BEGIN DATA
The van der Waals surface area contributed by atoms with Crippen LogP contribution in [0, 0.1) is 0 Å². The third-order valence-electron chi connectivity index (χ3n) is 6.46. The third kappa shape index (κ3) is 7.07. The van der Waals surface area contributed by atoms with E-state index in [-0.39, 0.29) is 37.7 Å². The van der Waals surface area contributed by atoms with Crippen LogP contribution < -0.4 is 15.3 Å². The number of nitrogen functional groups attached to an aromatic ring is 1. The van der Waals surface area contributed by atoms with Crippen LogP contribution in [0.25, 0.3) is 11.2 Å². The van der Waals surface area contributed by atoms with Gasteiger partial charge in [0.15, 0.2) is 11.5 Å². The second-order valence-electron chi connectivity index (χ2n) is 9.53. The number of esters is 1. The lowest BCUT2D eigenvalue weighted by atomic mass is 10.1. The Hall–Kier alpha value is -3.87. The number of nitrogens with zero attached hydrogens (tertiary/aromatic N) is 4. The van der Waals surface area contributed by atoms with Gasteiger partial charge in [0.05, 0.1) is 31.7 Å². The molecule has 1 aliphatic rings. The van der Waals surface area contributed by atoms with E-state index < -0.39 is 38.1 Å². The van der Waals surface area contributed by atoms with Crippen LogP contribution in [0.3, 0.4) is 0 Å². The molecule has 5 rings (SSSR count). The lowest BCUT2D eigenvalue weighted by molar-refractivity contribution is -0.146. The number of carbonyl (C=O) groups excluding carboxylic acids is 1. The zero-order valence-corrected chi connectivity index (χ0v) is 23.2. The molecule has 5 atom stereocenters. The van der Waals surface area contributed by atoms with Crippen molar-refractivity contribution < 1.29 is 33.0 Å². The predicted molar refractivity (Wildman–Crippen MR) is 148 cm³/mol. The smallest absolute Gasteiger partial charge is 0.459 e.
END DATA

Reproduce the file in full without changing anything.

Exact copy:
The van der Waals surface area contributed by atoms with Crippen LogP contribution in [0, 0.1) is 0 Å². The third-order valence-electron chi connectivity index (χ3n) is 6.46. The third kappa shape index (κ3) is 7.07. The van der Waals surface area contributed by atoms with E-state index in [-0.39, 0.29) is 37.7 Å². The van der Waals surface area contributed by atoms with Crippen LogP contribution < -0.4 is 15.3 Å². The number of nitrogen functional groups attached to an aromatic ring is 1. The van der Waals surface area contributed by atoms with Crippen LogP contribution in [0.25, 0.3) is 11.2 Å². The van der Waals surface area contributed by atoms with Gasteiger partial charge in [0.15, 0.2) is 11.5 Å². The second-order valence-electron chi connectivity index (χ2n) is 9.53. The number of esters is 1. The lowest BCUT2D eigenvalue weighted by atomic mass is 10.1. The Hall–Kier alpha value is -3.87. The number of nitrogens with zero attached hydrogens (tertiary/aromatic N) is 4. The van der Waals surface area contributed by atoms with Gasteiger partial charge in [0.05, 0.1) is 31.7 Å². The molecule has 1 aliphatic rings. The van der Waals surface area contributed by atoms with E-state index < -0.39 is 38.1 Å². The van der Waals surface area contributed by atoms with Crippen LogP contribution in [0.3, 0.4) is 0 Å². The molecule has 5 rings (SSSR count). The lowest BCUT2D eigenvalue weighted by molar-refractivity contribution is -0.146. The number of carbonyl (C=O) groups excluding carboxylic acids is 1. The zero-order valence-corrected chi connectivity index (χ0v) is 23.2. The molecule has 5 atom stereocenters. The van der Waals surface area contributed by atoms with Crippen molar-refractivity contribution < 1.29 is 33.0 Å². The predicted molar refractivity (Wildman–Crippen MR) is 148 cm³/mol. The smallest absolute Gasteiger partial charge is 0.459 e.